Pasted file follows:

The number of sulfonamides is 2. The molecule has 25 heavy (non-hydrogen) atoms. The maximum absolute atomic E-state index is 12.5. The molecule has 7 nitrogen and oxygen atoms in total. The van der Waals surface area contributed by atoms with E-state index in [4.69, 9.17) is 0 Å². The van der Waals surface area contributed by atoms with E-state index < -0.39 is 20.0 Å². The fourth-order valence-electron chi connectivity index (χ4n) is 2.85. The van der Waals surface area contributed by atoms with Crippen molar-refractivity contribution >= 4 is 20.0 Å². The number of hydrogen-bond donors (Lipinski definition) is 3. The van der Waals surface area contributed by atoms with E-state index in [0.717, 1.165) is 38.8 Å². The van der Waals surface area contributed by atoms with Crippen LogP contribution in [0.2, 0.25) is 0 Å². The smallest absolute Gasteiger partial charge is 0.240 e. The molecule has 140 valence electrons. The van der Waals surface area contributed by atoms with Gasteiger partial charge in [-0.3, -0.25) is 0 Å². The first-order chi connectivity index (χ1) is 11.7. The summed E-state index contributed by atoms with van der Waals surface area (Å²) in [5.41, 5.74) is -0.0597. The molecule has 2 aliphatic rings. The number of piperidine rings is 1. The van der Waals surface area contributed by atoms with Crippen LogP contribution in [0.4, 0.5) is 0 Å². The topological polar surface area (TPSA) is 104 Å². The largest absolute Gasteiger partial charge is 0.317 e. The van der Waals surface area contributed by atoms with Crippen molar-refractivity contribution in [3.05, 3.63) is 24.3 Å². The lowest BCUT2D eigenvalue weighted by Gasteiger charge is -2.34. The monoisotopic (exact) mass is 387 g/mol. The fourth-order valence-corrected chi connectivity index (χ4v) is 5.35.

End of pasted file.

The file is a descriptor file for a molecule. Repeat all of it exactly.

The number of sulfonamides is 2. The molecule has 25 heavy (non-hydrogen) atoms. The maximum absolute atomic E-state index is 12.5. The molecule has 7 nitrogen and oxygen atoms in total. The van der Waals surface area contributed by atoms with E-state index in [4.69, 9.17) is 0 Å². The van der Waals surface area contributed by atoms with E-state index < -0.39 is 20.0 Å². The fourth-order valence-electron chi connectivity index (χ4n) is 2.85. The van der Waals surface area contributed by atoms with Crippen molar-refractivity contribution >= 4 is 20.0 Å². The number of hydrogen-bond donors (Lipinski definition) is 3. The van der Waals surface area contributed by atoms with E-state index in [0.717, 1.165) is 38.8 Å². The van der Waals surface area contributed by atoms with Crippen LogP contribution in [0.2, 0.25) is 0 Å². The smallest absolute Gasteiger partial charge is 0.240 e. The molecule has 140 valence electrons. The van der Waals surface area contributed by atoms with Gasteiger partial charge in [-0.3, -0.25) is 0 Å². The first-order chi connectivity index (χ1) is 11.7. The summed E-state index contributed by atoms with van der Waals surface area (Å²) in [5.41, 5.74) is -0.0597. The molecule has 2 aliphatic rings. The number of piperidine rings is 1. The van der Waals surface area contributed by atoms with Crippen LogP contribution in [0.4, 0.5) is 0 Å². The topological polar surface area (TPSA) is 104 Å². The largest absolute Gasteiger partial charge is 0.317 e. The van der Waals surface area contributed by atoms with Crippen molar-refractivity contribution in [3.05, 3.63) is 24.3 Å². The lowest BCUT2D eigenvalue weighted by Gasteiger charge is -2.34. The monoisotopic (exact) mass is 387 g/mol. The fourth-order valence-corrected chi connectivity index (χ4v) is 5.35.